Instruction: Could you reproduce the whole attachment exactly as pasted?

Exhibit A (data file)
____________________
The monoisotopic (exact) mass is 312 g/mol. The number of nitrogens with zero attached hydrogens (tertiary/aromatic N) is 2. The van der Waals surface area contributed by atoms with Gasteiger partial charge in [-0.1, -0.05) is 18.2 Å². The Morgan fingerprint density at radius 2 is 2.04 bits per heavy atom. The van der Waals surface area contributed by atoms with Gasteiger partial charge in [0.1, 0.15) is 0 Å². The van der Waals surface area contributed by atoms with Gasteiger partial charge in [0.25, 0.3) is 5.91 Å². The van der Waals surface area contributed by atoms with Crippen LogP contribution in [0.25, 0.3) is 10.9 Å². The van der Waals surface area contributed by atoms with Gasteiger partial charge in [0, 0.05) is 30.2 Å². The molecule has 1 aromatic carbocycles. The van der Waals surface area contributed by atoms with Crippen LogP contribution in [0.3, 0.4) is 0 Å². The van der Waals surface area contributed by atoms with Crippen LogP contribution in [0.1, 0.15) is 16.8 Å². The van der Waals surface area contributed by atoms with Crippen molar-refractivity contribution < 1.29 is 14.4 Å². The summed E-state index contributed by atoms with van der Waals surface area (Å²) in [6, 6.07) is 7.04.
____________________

The monoisotopic (exact) mass is 312 g/mol. The number of nitrogens with zero attached hydrogens (tertiary/aromatic N) is 2. The van der Waals surface area contributed by atoms with Gasteiger partial charge in [-0.1, -0.05) is 18.2 Å². The Morgan fingerprint density at radius 2 is 2.04 bits per heavy atom. The van der Waals surface area contributed by atoms with Gasteiger partial charge in [0.1, 0.15) is 0 Å². The van der Waals surface area contributed by atoms with Gasteiger partial charge in [0.25, 0.3) is 5.91 Å². The van der Waals surface area contributed by atoms with Crippen LogP contribution in [0.25, 0.3) is 10.9 Å². The van der Waals surface area contributed by atoms with Gasteiger partial charge in [0, 0.05) is 30.2 Å². The molecule has 1 aromatic carbocycles. The van der Waals surface area contributed by atoms with Crippen LogP contribution in [0.3, 0.4) is 0 Å². The van der Waals surface area contributed by atoms with Crippen LogP contribution in [0.1, 0.15) is 16.8 Å². The van der Waals surface area contributed by atoms with Crippen molar-refractivity contribution < 1.29 is 14.4 Å². The summed E-state index contributed by atoms with van der Waals surface area (Å²) in [6, 6.07) is 7.04.